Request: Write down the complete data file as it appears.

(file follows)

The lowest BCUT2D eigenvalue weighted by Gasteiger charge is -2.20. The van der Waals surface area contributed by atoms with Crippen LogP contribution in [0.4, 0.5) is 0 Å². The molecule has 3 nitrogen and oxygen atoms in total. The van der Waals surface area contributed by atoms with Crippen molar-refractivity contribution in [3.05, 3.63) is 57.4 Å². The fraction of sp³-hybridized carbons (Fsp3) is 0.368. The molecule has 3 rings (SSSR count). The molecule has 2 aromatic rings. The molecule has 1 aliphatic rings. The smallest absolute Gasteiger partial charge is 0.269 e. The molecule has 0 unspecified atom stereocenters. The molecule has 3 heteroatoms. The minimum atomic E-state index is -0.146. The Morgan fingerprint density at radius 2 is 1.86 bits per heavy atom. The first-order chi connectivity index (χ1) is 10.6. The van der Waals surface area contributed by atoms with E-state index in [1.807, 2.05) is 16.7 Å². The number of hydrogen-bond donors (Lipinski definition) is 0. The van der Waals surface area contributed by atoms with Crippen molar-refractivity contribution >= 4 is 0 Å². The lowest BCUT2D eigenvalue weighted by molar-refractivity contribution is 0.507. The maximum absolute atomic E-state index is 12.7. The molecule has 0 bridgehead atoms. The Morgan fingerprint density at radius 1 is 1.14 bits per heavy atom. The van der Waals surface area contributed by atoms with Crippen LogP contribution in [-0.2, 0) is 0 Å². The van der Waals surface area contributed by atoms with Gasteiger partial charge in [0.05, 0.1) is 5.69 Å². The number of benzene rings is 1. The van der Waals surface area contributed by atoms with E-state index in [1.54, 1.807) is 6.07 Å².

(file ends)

The lowest BCUT2D eigenvalue weighted by Gasteiger charge is -2.20. The van der Waals surface area contributed by atoms with Crippen LogP contribution in [0.4, 0.5) is 0 Å². The molecule has 3 nitrogen and oxygen atoms in total. The van der Waals surface area contributed by atoms with Crippen molar-refractivity contribution in [3.05, 3.63) is 57.4 Å². The fraction of sp³-hybridized carbons (Fsp3) is 0.368. The molecule has 3 rings (SSSR count). The molecule has 2 aromatic rings. The molecule has 1 aliphatic rings. The smallest absolute Gasteiger partial charge is 0.269 e. The molecule has 0 unspecified atom stereocenters. The molecule has 3 heteroatoms. The minimum atomic E-state index is -0.146. The Morgan fingerprint density at radius 2 is 1.86 bits per heavy atom. The first-order chi connectivity index (χ1) is 10.6. The van der Waals surface area contributed by atoms with E-state index in [1.807, 2.05) is 16.7 Å². The number of hydrogen-bond donors (Lipinski definition) is 0. The van der Waals surface area contributed by atoms with Crippen molar-refractivity contribution >= 4 is 0 Å². The lowest BCUT2D eigenvalue weighted by molar-refractivity contribution is 0.507. The maximum absolute atomic E-state index is 12.7. The molecule has 0 bridgehead atoms. The Morgan fingerprint density at radius 1 is 1.14 bits per heavy atom. The van der Waals surface area contributed by atoms with Crippen LogP contribution in [-0.2, 0) is 0 Å². The van der Waals surface area contributed by atoms with Gasteiger partial charge in [0.05, 0.1) is 5.69 Å². The number of benzene rings is 1. The van der Waals surface area contributed by atoms with E-state index in [1.54, 1.807) is 6.07 Å².